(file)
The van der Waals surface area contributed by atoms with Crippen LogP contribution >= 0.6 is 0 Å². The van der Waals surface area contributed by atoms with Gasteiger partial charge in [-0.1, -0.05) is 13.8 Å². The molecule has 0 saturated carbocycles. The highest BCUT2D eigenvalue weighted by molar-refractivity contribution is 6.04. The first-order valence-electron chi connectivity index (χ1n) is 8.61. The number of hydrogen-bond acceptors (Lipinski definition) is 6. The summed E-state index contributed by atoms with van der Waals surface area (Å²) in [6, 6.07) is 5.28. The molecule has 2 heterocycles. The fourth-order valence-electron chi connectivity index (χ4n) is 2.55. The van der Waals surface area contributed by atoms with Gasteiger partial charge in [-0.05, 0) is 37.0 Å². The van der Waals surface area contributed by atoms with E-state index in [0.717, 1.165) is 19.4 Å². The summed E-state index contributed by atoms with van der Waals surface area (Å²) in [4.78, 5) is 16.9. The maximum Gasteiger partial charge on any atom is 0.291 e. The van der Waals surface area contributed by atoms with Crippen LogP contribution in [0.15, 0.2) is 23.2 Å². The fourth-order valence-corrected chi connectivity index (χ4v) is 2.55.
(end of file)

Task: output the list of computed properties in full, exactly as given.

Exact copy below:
The van der Waals surface area contributed by atoms with Crippen LogP contribution >= 0.6 is 0 Å². The van der Waals surface area contributed by atoms with Gasteiger partial charge in [-0.1, -0.05) is 13.8 Å². The molecule has 0 saturated carbocycles. The highest BCUT2D eigenvalue weighted by molar-refractivity contribution is 6.04. The first-order valence-electron chi connectivity index (χ1n) is 8.61. The number of hydrogen-bond acceptors (Lipinski definition) is 6. The summed E-state index contributed by atoms with van der Waals surface area (Å²) in [6, 6.07) is 5.28. The molecule has 2 heterocycles. The fourth-order valence-electron chi connectivity index (χ4n) is 2.55. The van der Waals surface area contributed by atoms with Gasteiger partial charge in [-0.05, 0) is 37.0 Å². The van der Waals surface area contributed by atoms with E-state index in [0.717, 1.165) is 19.4 Å². The summed E-state index contributed by atoms with van der Waals surface area (Å²) in [4.78, 5) is 16.9. The maximum Gasteiger partial charge on any atom is 0.291 e. The van der Waals surface area contributed by atoms with Crippen LogP contribution in [0.15, 0.2) is 23.2 Å². The fourth-order valence-corrected chi connectivity index (χ4v) is 2.55.